On Tuesday I became aware of EDF Energy’s new campaign to “inspire girls’ curiosity about science, technology, engineering, and maths”. Sounds great, right? Unfortunately – very unfortunately – the campaign is called Pretty Curious (#PrettyCurious). Here’s how I reacted on Twitter:
The next day, I got an email from Chris Woolston who writes the Social Selection column in Nature. He said he’d be writing about #PrettyCurious for his next column, and was considering quoting my tweet. He asked me to elaborate on my “beef” (as I put it) with #PrettyCurious and also, what positive things I saw in the initiative.
I replied to Chris at some length, explaining my “beef”, and the next day, his piece went live.
Here’s the bit with my quote:
James said in an interview that the idea behind the initiative seems misguided. “The assumption that all or even most girls are into pretty things and want to be pretty, and that it’s a potential mechanism to interest them in STEM, is sexism,” she says.
Because only one sentence of my email was quoted (not that I’d expect more) and more importantly because the paraphrase leading into my quote didn’t do a great job representing my position, I thought I would share my full email to Chris Woolston here:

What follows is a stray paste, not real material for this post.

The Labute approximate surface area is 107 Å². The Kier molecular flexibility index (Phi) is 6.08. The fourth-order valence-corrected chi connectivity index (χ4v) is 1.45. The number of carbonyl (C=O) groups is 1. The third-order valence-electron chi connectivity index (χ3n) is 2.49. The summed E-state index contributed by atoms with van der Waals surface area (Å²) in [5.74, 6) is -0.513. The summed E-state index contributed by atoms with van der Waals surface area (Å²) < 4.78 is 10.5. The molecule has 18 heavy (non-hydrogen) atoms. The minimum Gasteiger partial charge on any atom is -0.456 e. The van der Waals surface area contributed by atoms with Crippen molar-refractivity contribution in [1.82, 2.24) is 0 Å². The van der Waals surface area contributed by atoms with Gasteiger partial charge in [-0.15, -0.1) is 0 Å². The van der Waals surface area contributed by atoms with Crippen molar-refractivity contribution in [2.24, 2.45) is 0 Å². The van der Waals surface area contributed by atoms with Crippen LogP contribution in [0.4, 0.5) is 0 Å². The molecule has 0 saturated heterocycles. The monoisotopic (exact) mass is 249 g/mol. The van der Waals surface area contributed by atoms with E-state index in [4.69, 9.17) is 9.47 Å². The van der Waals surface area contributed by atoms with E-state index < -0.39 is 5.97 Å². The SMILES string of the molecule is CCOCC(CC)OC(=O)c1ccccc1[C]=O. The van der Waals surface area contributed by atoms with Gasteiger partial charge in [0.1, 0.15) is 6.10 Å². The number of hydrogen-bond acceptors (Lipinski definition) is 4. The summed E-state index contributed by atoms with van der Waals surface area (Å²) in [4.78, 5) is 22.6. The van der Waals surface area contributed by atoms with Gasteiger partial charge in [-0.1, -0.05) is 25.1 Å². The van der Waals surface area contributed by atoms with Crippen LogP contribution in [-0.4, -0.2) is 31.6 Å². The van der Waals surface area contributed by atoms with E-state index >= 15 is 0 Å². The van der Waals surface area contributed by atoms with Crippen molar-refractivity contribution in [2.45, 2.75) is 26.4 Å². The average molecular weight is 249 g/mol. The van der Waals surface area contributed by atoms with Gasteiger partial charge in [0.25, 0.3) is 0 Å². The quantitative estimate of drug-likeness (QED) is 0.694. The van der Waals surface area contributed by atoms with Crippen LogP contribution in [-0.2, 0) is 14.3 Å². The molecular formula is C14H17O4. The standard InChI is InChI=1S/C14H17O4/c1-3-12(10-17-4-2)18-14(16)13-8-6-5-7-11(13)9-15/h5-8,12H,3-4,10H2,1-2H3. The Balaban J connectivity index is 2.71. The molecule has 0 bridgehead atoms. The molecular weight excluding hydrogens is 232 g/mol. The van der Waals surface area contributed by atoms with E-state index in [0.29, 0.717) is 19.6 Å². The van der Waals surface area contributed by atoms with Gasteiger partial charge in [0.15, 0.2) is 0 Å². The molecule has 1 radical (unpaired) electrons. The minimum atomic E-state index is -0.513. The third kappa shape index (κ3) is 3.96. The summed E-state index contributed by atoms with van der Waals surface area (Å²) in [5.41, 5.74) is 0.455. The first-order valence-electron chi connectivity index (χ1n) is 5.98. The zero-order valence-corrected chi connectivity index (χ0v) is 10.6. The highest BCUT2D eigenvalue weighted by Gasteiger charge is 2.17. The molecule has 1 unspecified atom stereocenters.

I’m glad to hear this might be covered in Nature. It’s an important topic, that is, this inexplicable string of poorly (harmfully?) executed projects intended to help women in science but failing so blatantly, for example, the EU Commission’s “Science: It’s a Girl Thing!”.
Anyways, here’s my ‘beef’ with EDF Energy’s #PrettyCurious campaign:
The name of the campaign is very clearly a play on words, that is, the dual meaning of ‘pretty’: 1) to a moderately high degree, 2) attractive, usually said of a girl or woman. That the campaign is about ‘inspiring girls’ curiosity about science, technology, engineering and maths’, it becomes clear that the idea is the campaign thinks ‘pretty’ describes, and/or appeals to, girls.
The assumption that all or even most girls are into ‘pretty’ things and want to be pretty, and that it’s a potential mechanism to interest them in STEM, is sexism. Gender stereotypes like ‘girls like “pretty” things and want to be “pretty”’ are both wrong and harmful. By reinforcing these stereotypes, the campaign adds to the constant messages that girls receive that they should be pretty, and should want to be pretty, and it connects prettiness to girls’ career aspirations.
The intent and much of the content of the campaign is great (‘events for girls will learn how to code, use 3D printers, and laser pointers to create technological solutions’, ideas for hands-on with science at home, etc.), which is why it’s such a shame their branding is so problematic. It would be easy to fix: ‘pretty’ is only used in the campaign’s title and literally nowhere else on the campaign’s web page. My hope is that EDF Energy will act on this early criticism and change their campaign title.